Twenty-five South Boston men who were killed in the Vietnam War were remembered Sunday at Medal of Honor Park in a ceremony marking the 31st anniversary of a memorial built in their honor.
“Today, we remember how each one of these young men . . . lived their lives and touched us along the way,” the keynote speaker, General Joseph F. Dunford, assistant commandant of the US Marine Corps and a South Boston native, told a crowd of about 200 people. “We remember their service, their humor, their friendship, and we remember how much we miss them.”
On Sept. 13, 1981, the black stone memorial bearing the names of the fallen became the first in the country dedicated to the memory of Americans who served and died in Vietnam, a tribute with official recognition from the president and all five military branches.
The flags behind the monument flew at half-staff Sunday, and the fence circling it was adorned with red-white-and-blue bunting as relatives of the men and other veterans laid wreaths and roses at the site.
The front of the memorial, which stands atop a knoll in the park, between M and N streets and north of Broadway, is engraved with two rows of names and the words, “If You Forget My Death, Then I Died in Vain.”
Daniel Joyce of Quincy, whose brother, US Army Corporal John G. Joyce, is one of the men recognized on the monument, helped lay one of the wreaths. He credited the South Boston Vietnam Memorial Committee for its diligent work in mounting the rededication ceremony each year.
“They do a great job,” said Joyce. “It means a lot to everybody.”
Joan Turner, 71, of South Boston, is related by marriage to Marine Lance Corporal Donald J. Turner, whose name is carved into the monument. She attends the ceremony every year. “I get the goosebumps before it even starts,” she said.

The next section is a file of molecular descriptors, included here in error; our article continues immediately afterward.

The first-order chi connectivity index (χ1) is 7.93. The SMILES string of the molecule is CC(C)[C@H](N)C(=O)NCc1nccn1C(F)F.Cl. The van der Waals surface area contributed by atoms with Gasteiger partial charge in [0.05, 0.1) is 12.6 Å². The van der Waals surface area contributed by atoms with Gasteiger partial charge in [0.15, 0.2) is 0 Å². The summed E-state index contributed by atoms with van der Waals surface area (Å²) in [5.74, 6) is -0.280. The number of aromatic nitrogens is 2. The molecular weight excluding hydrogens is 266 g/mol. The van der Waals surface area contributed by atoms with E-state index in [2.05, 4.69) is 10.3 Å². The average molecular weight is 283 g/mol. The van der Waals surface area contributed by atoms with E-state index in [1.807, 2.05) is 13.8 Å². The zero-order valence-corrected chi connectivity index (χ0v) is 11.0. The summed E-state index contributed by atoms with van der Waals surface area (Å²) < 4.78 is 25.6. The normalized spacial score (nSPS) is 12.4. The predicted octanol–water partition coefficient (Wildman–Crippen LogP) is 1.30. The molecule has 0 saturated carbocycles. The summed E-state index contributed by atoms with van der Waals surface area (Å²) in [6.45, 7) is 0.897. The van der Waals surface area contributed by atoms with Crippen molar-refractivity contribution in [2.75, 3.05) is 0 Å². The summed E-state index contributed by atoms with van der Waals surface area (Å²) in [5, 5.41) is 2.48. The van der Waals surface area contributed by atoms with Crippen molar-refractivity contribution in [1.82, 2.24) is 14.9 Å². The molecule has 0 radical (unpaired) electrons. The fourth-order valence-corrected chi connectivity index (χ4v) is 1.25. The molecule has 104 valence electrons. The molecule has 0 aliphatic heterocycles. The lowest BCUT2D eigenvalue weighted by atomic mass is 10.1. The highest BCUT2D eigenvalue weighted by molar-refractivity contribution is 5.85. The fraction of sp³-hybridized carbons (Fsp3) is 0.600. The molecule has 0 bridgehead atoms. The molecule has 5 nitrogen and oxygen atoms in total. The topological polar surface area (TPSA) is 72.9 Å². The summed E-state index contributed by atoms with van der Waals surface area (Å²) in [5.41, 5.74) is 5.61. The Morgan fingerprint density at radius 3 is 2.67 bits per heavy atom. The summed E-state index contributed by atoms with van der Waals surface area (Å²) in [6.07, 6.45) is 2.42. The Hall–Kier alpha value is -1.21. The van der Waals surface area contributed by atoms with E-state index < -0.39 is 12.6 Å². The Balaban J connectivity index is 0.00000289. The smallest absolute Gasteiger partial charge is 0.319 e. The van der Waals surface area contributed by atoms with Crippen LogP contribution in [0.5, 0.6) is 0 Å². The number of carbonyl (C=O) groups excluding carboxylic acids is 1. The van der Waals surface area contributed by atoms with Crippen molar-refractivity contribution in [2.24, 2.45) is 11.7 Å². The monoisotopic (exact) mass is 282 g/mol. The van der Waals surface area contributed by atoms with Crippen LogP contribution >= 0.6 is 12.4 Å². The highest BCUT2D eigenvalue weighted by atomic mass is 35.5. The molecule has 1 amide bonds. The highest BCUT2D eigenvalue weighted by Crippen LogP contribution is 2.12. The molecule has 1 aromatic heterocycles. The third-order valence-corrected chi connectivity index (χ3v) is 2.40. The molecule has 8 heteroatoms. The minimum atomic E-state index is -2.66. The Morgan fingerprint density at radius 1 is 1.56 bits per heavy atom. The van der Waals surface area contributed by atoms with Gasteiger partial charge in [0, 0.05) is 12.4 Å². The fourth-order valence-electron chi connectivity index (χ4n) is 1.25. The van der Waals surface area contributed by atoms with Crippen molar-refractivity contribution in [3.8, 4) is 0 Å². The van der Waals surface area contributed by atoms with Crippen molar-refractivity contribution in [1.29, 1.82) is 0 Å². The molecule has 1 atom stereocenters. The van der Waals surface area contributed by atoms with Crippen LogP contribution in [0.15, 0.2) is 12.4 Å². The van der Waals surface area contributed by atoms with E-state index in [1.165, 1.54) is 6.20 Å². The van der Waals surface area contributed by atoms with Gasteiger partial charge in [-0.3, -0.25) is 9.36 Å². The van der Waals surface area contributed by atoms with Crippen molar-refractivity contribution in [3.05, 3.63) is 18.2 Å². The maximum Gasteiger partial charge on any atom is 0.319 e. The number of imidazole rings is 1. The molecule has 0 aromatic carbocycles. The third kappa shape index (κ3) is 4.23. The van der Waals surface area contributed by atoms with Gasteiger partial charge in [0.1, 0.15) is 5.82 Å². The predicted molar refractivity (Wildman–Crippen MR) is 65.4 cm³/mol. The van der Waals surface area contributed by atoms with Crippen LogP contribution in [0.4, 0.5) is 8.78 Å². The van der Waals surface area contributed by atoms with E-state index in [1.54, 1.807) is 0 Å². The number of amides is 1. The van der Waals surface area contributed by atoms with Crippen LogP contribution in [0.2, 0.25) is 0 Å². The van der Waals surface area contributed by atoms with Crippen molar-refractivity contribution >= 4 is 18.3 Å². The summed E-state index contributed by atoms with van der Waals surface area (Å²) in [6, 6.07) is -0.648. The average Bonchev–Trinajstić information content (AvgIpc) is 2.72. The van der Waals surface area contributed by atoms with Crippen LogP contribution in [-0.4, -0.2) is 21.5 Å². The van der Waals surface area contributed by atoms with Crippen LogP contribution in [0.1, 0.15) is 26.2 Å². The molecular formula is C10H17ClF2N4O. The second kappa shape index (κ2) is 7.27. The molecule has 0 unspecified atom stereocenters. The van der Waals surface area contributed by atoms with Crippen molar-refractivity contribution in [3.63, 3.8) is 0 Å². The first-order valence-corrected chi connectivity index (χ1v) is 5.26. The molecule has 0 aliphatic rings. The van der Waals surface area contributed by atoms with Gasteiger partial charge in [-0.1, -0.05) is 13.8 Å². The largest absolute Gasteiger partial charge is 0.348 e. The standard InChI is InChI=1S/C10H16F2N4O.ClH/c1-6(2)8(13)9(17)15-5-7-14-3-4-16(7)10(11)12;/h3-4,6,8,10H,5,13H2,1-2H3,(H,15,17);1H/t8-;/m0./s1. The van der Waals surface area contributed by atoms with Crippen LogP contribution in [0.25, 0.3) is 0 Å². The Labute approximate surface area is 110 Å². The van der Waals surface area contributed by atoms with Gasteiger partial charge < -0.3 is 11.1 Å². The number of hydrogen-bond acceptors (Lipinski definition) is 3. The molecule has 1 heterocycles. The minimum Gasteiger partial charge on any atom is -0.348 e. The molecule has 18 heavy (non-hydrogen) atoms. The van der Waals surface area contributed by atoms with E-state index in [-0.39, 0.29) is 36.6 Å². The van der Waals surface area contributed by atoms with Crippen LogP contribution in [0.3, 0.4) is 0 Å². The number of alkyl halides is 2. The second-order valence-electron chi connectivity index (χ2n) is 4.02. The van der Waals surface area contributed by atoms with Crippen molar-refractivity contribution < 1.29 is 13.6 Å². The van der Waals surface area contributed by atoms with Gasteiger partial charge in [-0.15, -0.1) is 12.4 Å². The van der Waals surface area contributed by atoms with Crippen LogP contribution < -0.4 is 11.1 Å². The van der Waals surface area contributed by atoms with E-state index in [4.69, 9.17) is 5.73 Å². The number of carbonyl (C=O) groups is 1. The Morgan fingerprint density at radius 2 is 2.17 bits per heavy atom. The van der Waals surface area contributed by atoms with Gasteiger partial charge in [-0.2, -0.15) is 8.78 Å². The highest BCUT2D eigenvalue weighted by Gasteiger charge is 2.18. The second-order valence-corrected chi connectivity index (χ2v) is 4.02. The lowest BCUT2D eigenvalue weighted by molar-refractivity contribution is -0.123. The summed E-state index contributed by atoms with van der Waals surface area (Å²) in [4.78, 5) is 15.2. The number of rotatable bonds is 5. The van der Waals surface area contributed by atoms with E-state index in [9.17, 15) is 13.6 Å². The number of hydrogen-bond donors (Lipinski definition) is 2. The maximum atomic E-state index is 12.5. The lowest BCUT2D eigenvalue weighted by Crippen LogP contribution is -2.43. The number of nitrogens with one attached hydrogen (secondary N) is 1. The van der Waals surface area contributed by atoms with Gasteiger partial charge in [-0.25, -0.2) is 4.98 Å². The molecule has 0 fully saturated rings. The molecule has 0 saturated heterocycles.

The men who are recognized on the monument have not been forgotten, she said. “And they never will be.”
Thomas Lyons, chairman of the memorial committee, said during his remarks that the neighborhood took an important first step in recognizing soldiers who fought and died in Vietnam. He noted that many who returned from the war did not initially receive the warm welcome of others, including veterans of World War II.
“But here in Southie 31 years ago, we changed all that,” Lyons said. “Not simply for ourselves but for the rest of the nation as well.”
He also spoke in support of veterans returning from Iraq and Afghanistan. “If we were groundbreakers 31 years ago with red carnations pinned to our chests, we stand here today as mentors to a generation of skilled, selfless veterans who have made the incredible sacrifices for freedom in not one, but two wars,” Lyons said.
Among the attendees was Elaine Savage, 63, whose late husband, Charles, served in Vietnam as a US Army pilot. She said he died eight years ago of complications stemming from exposure to Agent Orange, a chemical that was used in the war and that has been linked to health problems.
“These are all his friends,” Savage said of the men whose names appear on the memorial. “They were fine young men.”